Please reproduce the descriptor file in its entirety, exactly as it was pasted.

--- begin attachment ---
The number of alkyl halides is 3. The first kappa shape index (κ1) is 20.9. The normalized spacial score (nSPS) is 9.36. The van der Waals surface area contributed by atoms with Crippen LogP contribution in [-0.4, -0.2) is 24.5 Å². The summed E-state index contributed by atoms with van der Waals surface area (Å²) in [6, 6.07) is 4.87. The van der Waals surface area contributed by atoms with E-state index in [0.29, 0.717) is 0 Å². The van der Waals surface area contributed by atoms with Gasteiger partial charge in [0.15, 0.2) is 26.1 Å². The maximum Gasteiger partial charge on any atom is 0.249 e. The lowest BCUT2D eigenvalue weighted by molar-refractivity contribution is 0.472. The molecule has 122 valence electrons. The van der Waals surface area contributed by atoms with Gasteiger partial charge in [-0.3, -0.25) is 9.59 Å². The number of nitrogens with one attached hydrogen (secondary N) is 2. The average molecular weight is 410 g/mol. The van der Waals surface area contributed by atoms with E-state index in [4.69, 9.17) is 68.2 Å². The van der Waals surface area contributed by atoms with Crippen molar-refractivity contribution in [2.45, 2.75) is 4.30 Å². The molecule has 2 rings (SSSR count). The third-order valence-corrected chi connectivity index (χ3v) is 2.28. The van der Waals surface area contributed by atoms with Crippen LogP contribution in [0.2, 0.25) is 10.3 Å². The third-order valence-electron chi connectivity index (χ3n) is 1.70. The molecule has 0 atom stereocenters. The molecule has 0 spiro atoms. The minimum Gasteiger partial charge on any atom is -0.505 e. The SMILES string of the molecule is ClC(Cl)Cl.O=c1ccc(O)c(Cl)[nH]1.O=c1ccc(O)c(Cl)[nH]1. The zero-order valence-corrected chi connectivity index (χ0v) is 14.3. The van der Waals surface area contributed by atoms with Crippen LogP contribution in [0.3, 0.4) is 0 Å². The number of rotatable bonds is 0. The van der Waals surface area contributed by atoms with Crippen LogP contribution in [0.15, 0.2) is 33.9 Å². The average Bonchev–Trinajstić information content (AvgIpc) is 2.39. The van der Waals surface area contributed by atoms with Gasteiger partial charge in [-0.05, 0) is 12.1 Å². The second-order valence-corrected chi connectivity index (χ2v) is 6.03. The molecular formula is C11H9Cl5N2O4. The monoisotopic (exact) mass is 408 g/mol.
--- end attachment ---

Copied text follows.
The number of alkyl halides is 3. The first kappa shape index (κ1) is 20.9. The normalized spacial score (nSPS) is 9.36. The van der Waals surface area contributed by atoms with Crippen LogP contribution in [-0.4, -0.2) is 24.5 Å². The summed E-state index contributed by atoms with van der Waals surface area (Å²) in [6, 6.07) is 4.87. The van der Waals surface area contributed by atoms with E-state index in [0.29, 0.717) is 0 Å². The van der Waals surface area contributed by atoms with Gasteiger partial charge in [0.15, 0.2) is 26.1 Å². The maximum Gasteiger partial charge on any atom is 0.249 e. The lowest BCUT2D eigenvalue weighted by molar-refractivity contribution is 0.472. The molecule has 122 valence electrons. The van der Waals surface area contributed by atoms with Gasteiger partial charge in [-0.3, -0.25) is 9.59 Å². The number of nitrogens with one attached hydrogen (secondary N) is 2. The average molecular weight is 410 g/mol. The van der Waals surface area contributed by atoms with E-state index in [4.69, 9.17) is 68.2 Å². The van der Waals surface area contributed by atoms with Crippen molar-refractivity contribution in [2.45, 2.75) is 4.30 Å². The molecule has 2 rings (SSSR count). The third-order valence-corrected chi connectivity index (χ3v) is 2.28. The van der Waals surface area contributed by atoms with Crippen LogP contribution in [0.2, 0.25) is 10.3 Å². The third-order valence-electron chi connectivity index (χ3n) is 1.70. The molecule has 0 atom stereocenters. The molecule has 0 spiro atoms. The minimum Gasteiger partial charge on any atom is -0.505 e. The SMILES string of the molecule is ClC(Cl)Cl.O=c1ccc(O)c(Cl)[nH]1.O=c1ccc(O)c(Cl)[nH]1. The zero-order valence-corrected chi connectivity index (χ0v) is 14.3. The van der Waals surface area contributed by atoms with Crippen LogP contribution in [0.3, 0.4) is 0 Å². The number of rotatable bonds is 0. The van der Waals surface area contributed by atoms with Crippen LogP contribution in [0.15, 0.2) is 33.9 Å². The average Bonchev–Trinajstić information content (AvgIpc) is 2.39. The van der Waals surface area contributed by atoms with Gasteiger partial charge in [-0.05, 0) is 12.1 Å². The second-order valence-corrected chi connectivity index (χ2v) is 6.03. The molecular formula is C11H9Cl5N2O4. The monoisotopic (exact) mass is 408 g/mol.